The Luxor African Film Festival has unveiled the official poster for its 13th edition, which will take place from February 9th to 15th, 2024. The poster was designed by the renowned visual artist Mohamed Abla, with graphics by Mahmoud Ismail.
Mohamed Abla stated that through his design, he aimed to capture the spirit of Africa, filled with energy and vitality. The poster depicts an African young dancer moving forward, exuding vibrancy and powerful warm colors. It signifies a new beginning and a fresh start for the young Africa that has long suffered from neglect and exploitation.
The screenwriter Sayed Fouad El-Genary, founder and president of the festival, expressed his delight in collaborating with the renowned artist Mohamed Abla for the third time in the festival's history. Abla had previously designed the posters for the seventh and eighth editions. El-Genary mentioned that in this edition's poster, Abla creates a beautiful artistic composition that captures the essence of the African continent through its simplicity and profound expression of color, movement, and composition. He considers Mohamed Alba's posters for Luxor African Film Festival to be the most distinguished throughout the festival's journey from its first to its thirteenth edition, especially since Abla designed the festival's iconic symbol, which is embodied in the awards and trophies.
The poster for the thirteenth edition of the festival aligns with the chosen slogan, " All Colors of Africa." Azza El-Hosseiny, the festival's founder and director, describes it as representing the African continent, the largest continent in terms of cultural, ethnic, and linguistic diversity. She emphasizes that the slogan extends to all the festival's events, which encompass and embrace all Africans from around the world. Luxor becomes the capital of African cinema and a destination for all African filmmakers, expressing their dreams, arts, concerns, and issues.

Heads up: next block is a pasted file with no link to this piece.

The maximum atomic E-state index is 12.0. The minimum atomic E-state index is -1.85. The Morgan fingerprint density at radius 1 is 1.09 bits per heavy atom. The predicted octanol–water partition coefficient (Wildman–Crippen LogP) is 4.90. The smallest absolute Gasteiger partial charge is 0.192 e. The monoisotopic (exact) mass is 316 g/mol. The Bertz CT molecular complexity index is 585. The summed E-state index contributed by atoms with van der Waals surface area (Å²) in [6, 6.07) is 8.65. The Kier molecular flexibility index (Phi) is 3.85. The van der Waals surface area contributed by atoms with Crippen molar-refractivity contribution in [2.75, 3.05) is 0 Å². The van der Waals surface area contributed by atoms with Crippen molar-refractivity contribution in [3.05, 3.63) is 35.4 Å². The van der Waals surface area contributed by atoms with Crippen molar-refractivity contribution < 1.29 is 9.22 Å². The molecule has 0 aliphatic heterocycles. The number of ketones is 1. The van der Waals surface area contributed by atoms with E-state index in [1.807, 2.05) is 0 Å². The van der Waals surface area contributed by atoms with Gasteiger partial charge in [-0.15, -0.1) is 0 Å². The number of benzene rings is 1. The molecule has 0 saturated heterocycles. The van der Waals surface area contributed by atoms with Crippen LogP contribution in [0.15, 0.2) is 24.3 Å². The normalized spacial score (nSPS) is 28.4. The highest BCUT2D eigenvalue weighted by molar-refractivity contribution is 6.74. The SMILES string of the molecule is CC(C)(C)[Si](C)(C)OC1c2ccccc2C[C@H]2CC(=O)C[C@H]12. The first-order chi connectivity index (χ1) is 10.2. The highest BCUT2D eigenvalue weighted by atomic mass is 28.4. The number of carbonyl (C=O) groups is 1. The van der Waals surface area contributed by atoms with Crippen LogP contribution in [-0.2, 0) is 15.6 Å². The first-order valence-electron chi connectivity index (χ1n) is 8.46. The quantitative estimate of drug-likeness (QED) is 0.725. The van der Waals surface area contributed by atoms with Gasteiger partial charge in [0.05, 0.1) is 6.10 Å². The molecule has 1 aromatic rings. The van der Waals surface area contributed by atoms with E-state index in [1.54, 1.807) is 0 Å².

It is worth mentioning that the thirteenth edition of the festival is named after the renowned director Khairy Beshara, one of the founders of the New Realism movement in Egyptian cinema. He is known for his distinctive narrative and documentary films that portray the concerns and dreams of ordinary Egyptians. His works have made a significant contribution to the history of Egyptian cinema. A book about him is being written by the film critic Essam Zakaria.
Additionally, the edition will be dedicated to the late Senegalese director Safi Faye, the first African woman director to make feature films in sub-Saharan countries. She focused on the lives of women and rural peasants in Senegal, creating films of exceptional quality and distinction. She was previously honored by the Luxor Festival, and a book about her is being prepared by the Senegalese writer Njib Sanya.
The Luxor African Film Festival is honorarily headed by the Egyptian actor Mahmoud Hemida, who believes in the festival's importance and the significant cinematic role it plays within the African continent.
The festival is organized by the Independent Shbab Foundation, which was the first nonprofit civil organization to establish a film festival in 2011. It is supported and sponsored by the Ministry of Culture, in partnership with the Ministries of Tourism and Antiquities, Foreign Affairs, Youth and Sports, and with the sponsorship of the National Bank of Egypt. It also collaborates with the Luxor Governorate and the Cinema Professions Syndicate.